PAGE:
Monday Morning Centerback: Enough about what the College Cup wasn’t and what college soccer isn’t

CollegeCupClash (AP) 

Maybe it was all the hype coming into the Final Four about Wake Forest and its loaded quad. Perhaps it was the talk about how deep the upcoming MLS Draft is and how well represented this Final Four would be in that draft next month. Whatever the reason, this year's NCAA College Cup had more buzz than past years and the event essentially failed to live up to the hype.

While that may be true, it seems as if there are a number of American soccer fans who want to use the Final Four, and the three goals in three games it produced, as some sort of indictment of the college game. Complain about college soccer if you want, but a few bad games does not negate the fact that college soccer is still an important tool in the development of pro soccer players in this country.

As long as MLS continues to go slow in establishing a real professional player development system in this country, college soccer will continue to have its place and without it there would be countless prospects faced with few options and little chance to develop into the quality professional players so many college products have become.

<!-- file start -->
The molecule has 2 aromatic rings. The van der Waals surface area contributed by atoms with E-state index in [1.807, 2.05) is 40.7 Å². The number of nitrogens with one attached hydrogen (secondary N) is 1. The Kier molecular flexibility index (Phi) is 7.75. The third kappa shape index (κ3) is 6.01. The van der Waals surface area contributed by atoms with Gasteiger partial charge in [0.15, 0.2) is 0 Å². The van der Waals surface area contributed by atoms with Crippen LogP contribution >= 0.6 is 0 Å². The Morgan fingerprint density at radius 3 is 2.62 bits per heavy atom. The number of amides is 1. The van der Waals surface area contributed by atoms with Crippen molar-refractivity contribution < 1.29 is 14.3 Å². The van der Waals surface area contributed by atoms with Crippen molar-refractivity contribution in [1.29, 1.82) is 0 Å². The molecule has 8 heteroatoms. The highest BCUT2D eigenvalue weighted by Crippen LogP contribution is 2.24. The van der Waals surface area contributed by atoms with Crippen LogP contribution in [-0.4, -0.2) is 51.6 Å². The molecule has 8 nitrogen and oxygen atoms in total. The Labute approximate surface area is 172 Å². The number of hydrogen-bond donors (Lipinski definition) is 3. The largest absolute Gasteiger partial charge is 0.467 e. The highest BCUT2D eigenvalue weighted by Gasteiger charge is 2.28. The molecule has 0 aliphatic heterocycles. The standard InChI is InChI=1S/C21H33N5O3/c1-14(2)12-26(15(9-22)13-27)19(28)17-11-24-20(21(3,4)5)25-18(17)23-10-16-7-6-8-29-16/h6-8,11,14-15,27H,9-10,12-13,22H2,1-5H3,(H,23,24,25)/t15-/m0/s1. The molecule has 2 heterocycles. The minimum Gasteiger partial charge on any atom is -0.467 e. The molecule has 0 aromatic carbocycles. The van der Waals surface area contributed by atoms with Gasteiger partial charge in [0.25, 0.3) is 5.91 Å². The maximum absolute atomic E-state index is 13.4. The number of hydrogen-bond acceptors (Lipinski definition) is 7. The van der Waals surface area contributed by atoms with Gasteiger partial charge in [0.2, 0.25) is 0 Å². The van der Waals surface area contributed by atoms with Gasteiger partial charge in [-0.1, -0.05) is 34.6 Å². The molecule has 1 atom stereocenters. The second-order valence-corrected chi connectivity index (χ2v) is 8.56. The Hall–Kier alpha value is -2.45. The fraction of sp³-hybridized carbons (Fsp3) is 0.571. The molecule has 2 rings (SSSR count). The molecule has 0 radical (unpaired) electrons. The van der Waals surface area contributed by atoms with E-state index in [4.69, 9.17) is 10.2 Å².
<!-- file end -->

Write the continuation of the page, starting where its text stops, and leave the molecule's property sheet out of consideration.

Is college soccer an ideal system? Of course not. Limited numbers of games and practice hours make it far from the ideal, which would be full-blown professional academies like the ones seen around the world, but the fact remains that nobody is running up to fund those types of development initiatives. In the meantime, college soccer remains a FREE feeder system for a professional league still in its infancy and an ideal vehicle for soccer players who want to keep pursuing their professional dreams after high school.

It should also be noted that not all college soccer is ultra-defensive and lacking in creativity and crisp passing. This weekend's match-ups were what doomed fans to some sloppy and, at times, ugly soccer as much as the state of college soccer itself. All three match-ups involved one superiorly-skilled team against an offensively-inferior opponent that was going to have to rely on defense and counterattacking to win.

In only one of those instances did the defensive team win, which was North Carolina, a team that counterattacked Wake Forest all night and frustrated the Deamon Decons enough to disrupt their normally free-flowing attack.

Don't blame North Carolina for playing that way (and credit to the Tar Heels for disciplined defending and showing great heart in upsetting the defending champions). Blame Wake Forest for not finishing any of its chances. Blame a team that dominated all year but failed to win either the ACC Tournament or NCAA Tournament. Much as it did in the ACC Tourney, Maryland did what Wake Forest couldn't, finish chances, which is why the Terrapins trophy case is more crowded this year while Wake's collected only dust.